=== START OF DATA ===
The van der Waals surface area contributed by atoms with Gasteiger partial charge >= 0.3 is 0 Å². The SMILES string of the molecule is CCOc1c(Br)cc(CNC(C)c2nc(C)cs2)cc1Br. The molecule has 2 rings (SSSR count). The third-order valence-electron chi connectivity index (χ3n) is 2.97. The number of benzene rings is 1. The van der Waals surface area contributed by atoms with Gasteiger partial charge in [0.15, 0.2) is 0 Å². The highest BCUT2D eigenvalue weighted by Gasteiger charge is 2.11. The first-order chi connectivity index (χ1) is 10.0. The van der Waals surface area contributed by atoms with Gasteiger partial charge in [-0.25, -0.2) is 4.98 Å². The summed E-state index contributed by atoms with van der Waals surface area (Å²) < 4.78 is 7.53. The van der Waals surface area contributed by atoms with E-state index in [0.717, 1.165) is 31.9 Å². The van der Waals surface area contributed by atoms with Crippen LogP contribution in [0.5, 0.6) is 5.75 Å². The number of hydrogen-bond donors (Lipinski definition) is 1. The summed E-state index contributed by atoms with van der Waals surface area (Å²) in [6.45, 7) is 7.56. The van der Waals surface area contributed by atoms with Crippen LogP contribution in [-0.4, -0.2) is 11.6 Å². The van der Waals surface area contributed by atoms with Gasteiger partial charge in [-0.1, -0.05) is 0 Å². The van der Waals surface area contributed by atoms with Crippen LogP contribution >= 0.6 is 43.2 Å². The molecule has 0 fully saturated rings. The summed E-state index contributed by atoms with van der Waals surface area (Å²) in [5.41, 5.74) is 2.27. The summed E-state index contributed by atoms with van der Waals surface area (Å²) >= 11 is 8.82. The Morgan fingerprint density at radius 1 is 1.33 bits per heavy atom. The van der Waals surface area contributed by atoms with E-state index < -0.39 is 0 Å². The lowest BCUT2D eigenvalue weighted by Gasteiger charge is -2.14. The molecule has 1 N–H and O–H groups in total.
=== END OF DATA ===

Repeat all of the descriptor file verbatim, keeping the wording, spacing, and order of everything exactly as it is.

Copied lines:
The van der Waals surface area contributed by atoms with Gasteiger partial charge >= 0.3 is 0 Å². The SMILES string of the molecule is CCOc1c(Br)cc(CNC(C)c2nc(C)cs2)cc1Br. The molecule has 2 rings (SSSR count). The third-order valence-electron chi connectivity index (χ3n) is 2.97. The number of benzene rings is 1. The van der Waals surface area contributed by atoms with Gasteiger partial charge in [0.15, 0.2) is 0 Å². The highest BCUT2D eigenvalue weighted by Gasteiger charge is 2.11. The first-order chi connectivity index (χ1) is 10.0. The van der Waals surface area contributed by atoms with Gasteiger partial charge in [-0.25, -0.2) is 4.98 Å². The summed E-state index contributed by atoms with van der Waals surface area (Å²) < 4.78 is 7.53. The van der Waals surface area contributed by atoms with E-state index in [0.717, 1.165) is 31.9 Å². The van der Waals surface area contributed by atoms with Crippen LogP contribution in [0.5, 0.6) is 5.75 Å². The number of hydrogen-bond donors (Lipinski definition) is 1. The summed E-state index contributed by atoms with van der Waals surface area (Å²) in [6.45, 7) is 7.56. The van der Waals surface area contributed by atoms with Crippen LogP contribution in [-0.4, -0.2) is 11.6 Å². The van der Waals surface area contributed by atoms with Gasteiger partial charge in [-0.1, -0.05) is 0 Å². The van der Waals surface area contributed by atoms with Crippen LogP contribution >= 0.6 is 43.2 Å². The molecule has 0 fully saturated rings. The summed E-state index contributed by atoms with van der Waals surface area (Å²) in [5.41, 5.74) is 2.27. The summed E-state index contributed by atoms with van der Waals surface area (Å²) >= 11 is 8.82. The Morgan fingerprint density at radius 1 is 1.33 bits per heavy atom. The van der Waals surface area contributed by atoms with E-state index < -0.39 is 0 Å². The lowest BCUT2D eigenvalue weighted by Gasteiger charge is -2.14. The molecule has 1 N–H and O–H groups in total.